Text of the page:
BetterBrains trial to help prevent dementia

Can targeted lifestyle changes help prevent declines in thinking and memory in middle-aged Australians with a family history of dementia?

The BetterBrains clinical trial at Monash University aims to find out the answer. The trial is recruiting 1510 people from across Australia and, as the first of its kind, is being conducted completely online.

The trial is led by Associate Professor Yen Ying Lim from Monash’s Turner Institute for Brain and Mental Health and will help researchers identify effective ways to slow thinking and memory decline.

“Previous research estimates that approximately 40 per cent of all dementia can be attributed to highly modifiable risk factors such as low mood, poor sleep, poor heart health and low cognitive and social engagement,” Associate Professor Lim said.

“Our team wants to find out if targeting at least one of these risk factors can help preserve thinking and memory, and whether this has a ‘domino effect’ on other key risk factors. For example, if you improve your sleep, then does your mood also improve as a result?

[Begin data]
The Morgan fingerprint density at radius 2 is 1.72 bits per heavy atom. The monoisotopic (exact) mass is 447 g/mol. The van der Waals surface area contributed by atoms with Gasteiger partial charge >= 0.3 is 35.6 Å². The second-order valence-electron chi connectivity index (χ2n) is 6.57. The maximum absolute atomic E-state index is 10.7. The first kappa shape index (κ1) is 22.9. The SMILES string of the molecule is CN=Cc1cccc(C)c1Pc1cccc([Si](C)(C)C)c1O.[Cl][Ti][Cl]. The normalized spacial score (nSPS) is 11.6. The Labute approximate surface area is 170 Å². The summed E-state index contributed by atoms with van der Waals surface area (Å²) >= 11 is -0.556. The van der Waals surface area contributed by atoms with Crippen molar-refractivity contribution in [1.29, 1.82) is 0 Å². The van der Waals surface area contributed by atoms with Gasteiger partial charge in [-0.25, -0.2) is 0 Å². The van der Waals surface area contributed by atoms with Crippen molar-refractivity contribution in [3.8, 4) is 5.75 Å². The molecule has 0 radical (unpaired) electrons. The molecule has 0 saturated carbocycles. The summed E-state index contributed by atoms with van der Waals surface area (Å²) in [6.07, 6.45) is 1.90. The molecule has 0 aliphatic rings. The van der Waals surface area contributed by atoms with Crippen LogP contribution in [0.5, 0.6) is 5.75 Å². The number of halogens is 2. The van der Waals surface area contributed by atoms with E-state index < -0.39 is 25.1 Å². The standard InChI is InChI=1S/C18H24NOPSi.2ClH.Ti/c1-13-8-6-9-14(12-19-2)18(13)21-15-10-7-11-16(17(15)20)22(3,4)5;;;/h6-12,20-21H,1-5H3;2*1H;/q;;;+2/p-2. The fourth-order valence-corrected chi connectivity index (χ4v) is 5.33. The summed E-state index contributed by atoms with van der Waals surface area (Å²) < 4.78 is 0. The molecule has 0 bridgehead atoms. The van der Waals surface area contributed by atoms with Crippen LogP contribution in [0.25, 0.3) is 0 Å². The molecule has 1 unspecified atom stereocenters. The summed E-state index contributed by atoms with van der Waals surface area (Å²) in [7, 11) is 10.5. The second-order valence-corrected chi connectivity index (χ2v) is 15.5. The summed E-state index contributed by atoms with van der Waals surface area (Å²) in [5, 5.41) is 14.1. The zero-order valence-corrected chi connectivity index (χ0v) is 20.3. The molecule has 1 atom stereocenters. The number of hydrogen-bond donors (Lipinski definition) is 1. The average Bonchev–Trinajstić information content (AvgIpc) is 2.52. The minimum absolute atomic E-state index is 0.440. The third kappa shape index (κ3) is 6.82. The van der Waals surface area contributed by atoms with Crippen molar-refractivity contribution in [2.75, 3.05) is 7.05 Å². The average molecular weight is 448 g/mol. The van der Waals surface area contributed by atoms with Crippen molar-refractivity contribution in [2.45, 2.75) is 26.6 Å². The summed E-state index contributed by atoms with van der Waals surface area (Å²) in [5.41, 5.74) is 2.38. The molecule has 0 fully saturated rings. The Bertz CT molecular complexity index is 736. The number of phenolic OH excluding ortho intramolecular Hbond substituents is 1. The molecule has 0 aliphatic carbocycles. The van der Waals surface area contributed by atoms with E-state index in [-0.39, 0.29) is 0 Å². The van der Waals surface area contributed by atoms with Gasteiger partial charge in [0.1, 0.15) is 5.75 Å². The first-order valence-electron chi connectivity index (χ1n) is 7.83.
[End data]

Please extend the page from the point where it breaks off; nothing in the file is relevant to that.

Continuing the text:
“The BetterBrains trial could also deliver critical insights into how best to reduce the risk of developing dementia for people in higher-risk groups, such as those with a family history of the disease.”

After completing an initial assessment, participants will be allocated at random to one of two study groups.

One group will receive a personalised healthy lifestyle intervention program which includes telephone and online sessions with a BetterBrains Coach, all of whom are qualified allied health clinicians, as well as educational material about living a healthy lifestyle to improve brain health. The other group will receive only the educational material.

Associate Professor Lim said the global numbers of people living with dementia were expected to triple by 2050, with 152 million people set to be impacted by the disease due to the rapidly ageing population.

“This research is critical to discover the most effective ways to reduce the incidence of dementia in our community,” she said.

“I would encourage anyone who is between 40 and 70 years old and has a family history of dementia to consider taking part in this trial to learn more about what can be done to reduce the risk of developing dementia.”

Participants can learn more about the BetterBrains trial, as well as sign up to participate via the BetterBrains website: